5 Tips for Writing Effective Web Copy for Your Therapy Website

A guest post by Sharon Martin, LCSW

Your website is your most important marketing tool.

Most people start looking for a therapist with an internet search, hoping to find a therapist’s website that they can relate to. Even when a potential client is referred to you by a trusted friend or physician, they probably still want to check you out online before making an appointment.

So, not only is a website a key marketing tool, it’s essential that your psychotherapy website can convert visitors into clients. Unfortunately, this isn’t as easy as it seems!

Like most of you, I’ve looked at a lot of therapists’ websites and know that getting the web copy just right is a difficult task.

But, you can nail it with some practice and practical tips!

When I teach therapists how to blog, I use these same strategies, so I know they are effective for writing copy that will resonate with your ideal clients.

Every potential client will check you out online before making an appointment. So, not only is a website a key marketing tool, it’s essential that your psychotherapy website can convert visitors into clients. This post contains practical tips that will help you resonate with you ideal clients.

How Therapists Can Write Effective Web Copy

1: Know your audience.

Effective web copy needs to be targeted to your niche or the very specific type of clients that you hope to attract.

So, before you start writing, it’s helpful to identify (in as much detail as possible) what clients you want to serve.

Creating an ideal client avatar (describing demographics, presenting problems, personality traits, childhood history, etc.) will help you write copy that reflects your ideal client’s concerns.

2: Keep it simple. 

Your website should be informative, but you don’t want to overdo it.

Visitors to your website are probably already overwhelmed, so don’t add to their overwhelm with an overly busy webpage.

Leave plenty of white space on the page, break up your content into short paragraphs, and use bullet points and headlines so the most important information stands out.

As for your copy, aim to keep your writing conversational, easy to read, and avoid too many clinical terms. Remember, your potential client is in pain and is looking for relief — not your dissertation on the subject.

3: Be authentic. 

It seems obvious, but I’m going to say it anyway: Potential clients need to see your authentic self come through on in your web copy.

As therapists, our biggest stumbling block regarding authentic web copy is our fear that a bit of self-disclosure, showing our sense of humor or using some curse words, will appear unprofessional.

However, if this is how you usually talk to clients, then having it in your web copy will help clients know if you’re the right therapist for them. I think an easy guideline is to aim for your web copy to align with the way you actually talk to clients in session.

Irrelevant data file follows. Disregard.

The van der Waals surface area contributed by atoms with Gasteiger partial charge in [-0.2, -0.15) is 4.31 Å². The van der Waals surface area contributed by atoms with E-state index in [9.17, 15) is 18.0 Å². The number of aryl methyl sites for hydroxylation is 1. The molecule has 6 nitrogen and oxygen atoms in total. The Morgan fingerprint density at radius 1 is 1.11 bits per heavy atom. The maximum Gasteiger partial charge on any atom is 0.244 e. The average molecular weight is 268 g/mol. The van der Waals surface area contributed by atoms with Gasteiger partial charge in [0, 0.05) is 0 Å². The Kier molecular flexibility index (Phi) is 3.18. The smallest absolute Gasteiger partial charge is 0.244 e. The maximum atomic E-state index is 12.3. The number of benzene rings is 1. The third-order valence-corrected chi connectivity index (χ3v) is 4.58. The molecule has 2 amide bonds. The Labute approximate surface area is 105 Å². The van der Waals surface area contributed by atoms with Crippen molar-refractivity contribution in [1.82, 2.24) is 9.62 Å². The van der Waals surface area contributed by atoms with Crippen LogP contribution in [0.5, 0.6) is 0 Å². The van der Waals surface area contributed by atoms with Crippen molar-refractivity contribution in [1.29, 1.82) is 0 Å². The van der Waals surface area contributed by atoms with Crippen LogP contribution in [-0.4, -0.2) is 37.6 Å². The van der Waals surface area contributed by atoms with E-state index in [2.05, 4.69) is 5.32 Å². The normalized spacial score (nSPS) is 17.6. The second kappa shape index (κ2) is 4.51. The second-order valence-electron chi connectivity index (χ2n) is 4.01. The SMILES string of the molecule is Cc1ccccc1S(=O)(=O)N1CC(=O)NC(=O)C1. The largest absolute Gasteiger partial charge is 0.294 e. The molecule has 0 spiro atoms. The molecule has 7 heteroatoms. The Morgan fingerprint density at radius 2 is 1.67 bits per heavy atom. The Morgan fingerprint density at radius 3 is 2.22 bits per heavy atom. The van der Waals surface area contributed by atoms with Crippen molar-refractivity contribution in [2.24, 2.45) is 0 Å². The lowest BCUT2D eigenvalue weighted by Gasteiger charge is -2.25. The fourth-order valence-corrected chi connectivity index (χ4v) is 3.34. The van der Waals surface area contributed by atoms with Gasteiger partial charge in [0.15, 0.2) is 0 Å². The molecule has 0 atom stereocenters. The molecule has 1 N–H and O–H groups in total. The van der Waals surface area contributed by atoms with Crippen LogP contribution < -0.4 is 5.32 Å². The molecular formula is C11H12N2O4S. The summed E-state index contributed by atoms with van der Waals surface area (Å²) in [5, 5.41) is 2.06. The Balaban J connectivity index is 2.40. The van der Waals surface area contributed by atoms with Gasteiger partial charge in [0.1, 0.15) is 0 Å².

4: Talk mostly about the potential client’s experience and less about yourself. 

Even though your website is supposed to highlight you and your services, it’s not really about you.

Yea, I know it’s a little confusing, but here’s the thing, potential clients are looking for a way to relieve their pain and solve their problems.

They are only interested in you as a vehicle for helping them do this. Therefore, don’t focus on telling them about every certification you’ve earned and every conference you’ve attended.

Instead, reflect the client’s experience, show that you empathize with their pain and that you can help them feel better.

They want to read your website and think, “Wow, this therapist totally gets me!”

5: Always have a call to action. 

Every page of your therapist website should direct the reader to take a particular action.

It might be to call you for a consult, schedule an appointment, watch a video, or visit another page on your website for more information.

Again, it may seem obvious to you that you’d like the reader to call you for an appointment, but specifically asking someone to take action on your website, dramatically increases the likelihood that they will.

So, be sure your web copy invites potential clients to take the next step.

Conclusion

Writing effective web copy is hard work, so be prepared to put in a good amount of time and effort.

It’s definitely a work in progress! As you work on writing your own web copy, I hope these five tips will help you stay focused and write copy that speaks directly to your ideal clients’ needs.

Sharon Martin LCSW 1

Sharon Martin, LCSW is a psychotherapist, blogger, and coach in San Jose, CA.

She loves helping therapists grow in their personal and professional development and particularly enjoys teaching them how to blog and market their practices with social media. Sharon writes the popular blog Happily Imperfect for PsychCentral and regularly contributes to other publications. You can connect with Sharon and find out more about her Blog Like a Pro program for therapists at: https://SocialWorkCoaching.com.

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